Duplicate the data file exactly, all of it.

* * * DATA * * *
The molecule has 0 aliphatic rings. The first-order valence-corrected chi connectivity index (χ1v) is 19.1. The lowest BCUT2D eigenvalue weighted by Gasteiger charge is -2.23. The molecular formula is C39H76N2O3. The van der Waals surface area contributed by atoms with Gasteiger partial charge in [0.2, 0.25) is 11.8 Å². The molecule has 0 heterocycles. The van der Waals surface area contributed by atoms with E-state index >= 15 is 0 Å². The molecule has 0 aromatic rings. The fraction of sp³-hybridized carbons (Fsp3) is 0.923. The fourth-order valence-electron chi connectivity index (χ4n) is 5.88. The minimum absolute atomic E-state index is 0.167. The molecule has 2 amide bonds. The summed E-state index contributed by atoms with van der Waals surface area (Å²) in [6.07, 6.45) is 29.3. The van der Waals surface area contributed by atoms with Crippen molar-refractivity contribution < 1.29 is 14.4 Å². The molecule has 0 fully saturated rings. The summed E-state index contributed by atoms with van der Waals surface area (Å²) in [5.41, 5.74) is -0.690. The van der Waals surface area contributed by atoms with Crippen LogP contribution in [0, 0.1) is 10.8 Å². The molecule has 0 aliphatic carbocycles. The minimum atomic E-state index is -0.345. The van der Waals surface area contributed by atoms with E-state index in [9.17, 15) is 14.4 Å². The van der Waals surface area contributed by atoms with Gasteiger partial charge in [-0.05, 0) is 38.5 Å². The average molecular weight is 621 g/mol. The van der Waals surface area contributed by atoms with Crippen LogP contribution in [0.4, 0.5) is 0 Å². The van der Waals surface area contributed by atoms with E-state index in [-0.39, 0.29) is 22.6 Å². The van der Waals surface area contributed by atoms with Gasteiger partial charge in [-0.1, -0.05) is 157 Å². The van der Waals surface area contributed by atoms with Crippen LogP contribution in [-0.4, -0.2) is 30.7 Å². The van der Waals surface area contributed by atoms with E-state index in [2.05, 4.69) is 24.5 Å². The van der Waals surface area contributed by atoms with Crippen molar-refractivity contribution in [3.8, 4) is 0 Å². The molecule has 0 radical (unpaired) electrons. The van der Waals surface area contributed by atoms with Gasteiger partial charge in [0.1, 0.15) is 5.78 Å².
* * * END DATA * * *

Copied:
The molecule has 0 aliphatic rings. The first-order valence-corrected chi connectivity index (χ1v) is 19.1. The lowest BCUT2D eigenvalue weighted by Gasteiger charge is -2.23. The molecular formula is C39H76N2O3. The van der Waals surface area contributed by atoms with Gasteiger partial charge in [0.2, 0.25) is 11.8 Å². The molecule has 0 heterocycles. The van der Waals surface area contributed by atoms with E-state index >= 15 is 0 Å². The molecule has 0 aromatic rings. The fraction of sp³-hybridized carbons (Fsp3) is 0.923. The fourth-order valence-electron chi connectivity index (χ4n) is 5.88. The minimum absolute atomic E-state index is 0.167. The molecule has 2 amide bonds. The summed E-state index contributed by atoms with van der Waals surface area (Å²) in [6.07, 6.45) is 29.3. The van der Waals surface area contributed by atoms with Crippen molar-refractivity contribution < 1.29 is 14.4 Å². The molecule has 0 fully saturated rings. The summed E-state index contributed by atoms with van der Waals surface area (Å²) in [5.41, 5.74) is -0.690. The van der Waals surface area contributed by atoms with Crippen LogP contribution in [0, 0.1) is 10.8 Å². The molecule has 0 aliphatic carbocycles. The minimum atomic E-state index is -0.345. The van der Waals surface area contributed by atoms with E-state index in [9.17, 15) is 14.4 Å². The van der Waals surface area contributed by atoms with Gasteiger partial charge in [-0.05, 0) is 38.5 Å². The average molecular weight is 621 g/mol. The van der Waals surface area contributed by atoms with Crippen LogP contribution in [0.4, 0.5) is 0 Å². The van der Waals surface area contributed by atoms with E-state index in [-0.39, 0.29) is 22.6 Å². The van der Waals surface area contributed by atoms with Gasteiger partial charge in [-0.1, -0.05) is 157 Å². The van der Waals surface area contributed by atoms with Crippen LogP contribution in [-0.4, -0.2) is 30.7 Å². The van der Waals surface area contributed by atoms with E-state index in [2.05, 4.69) is 24.5 Å². The van der Waals surface area contributed by atoms with Crippen molar-refractivity contribution in [3.8, 4) is 0 Å². The molecule has 0 radical (unpaired) electrons. The van der Waals surface area contributed by atoms with Gasteiger partial charge in [0.1, 0.15) is 5.78 Å².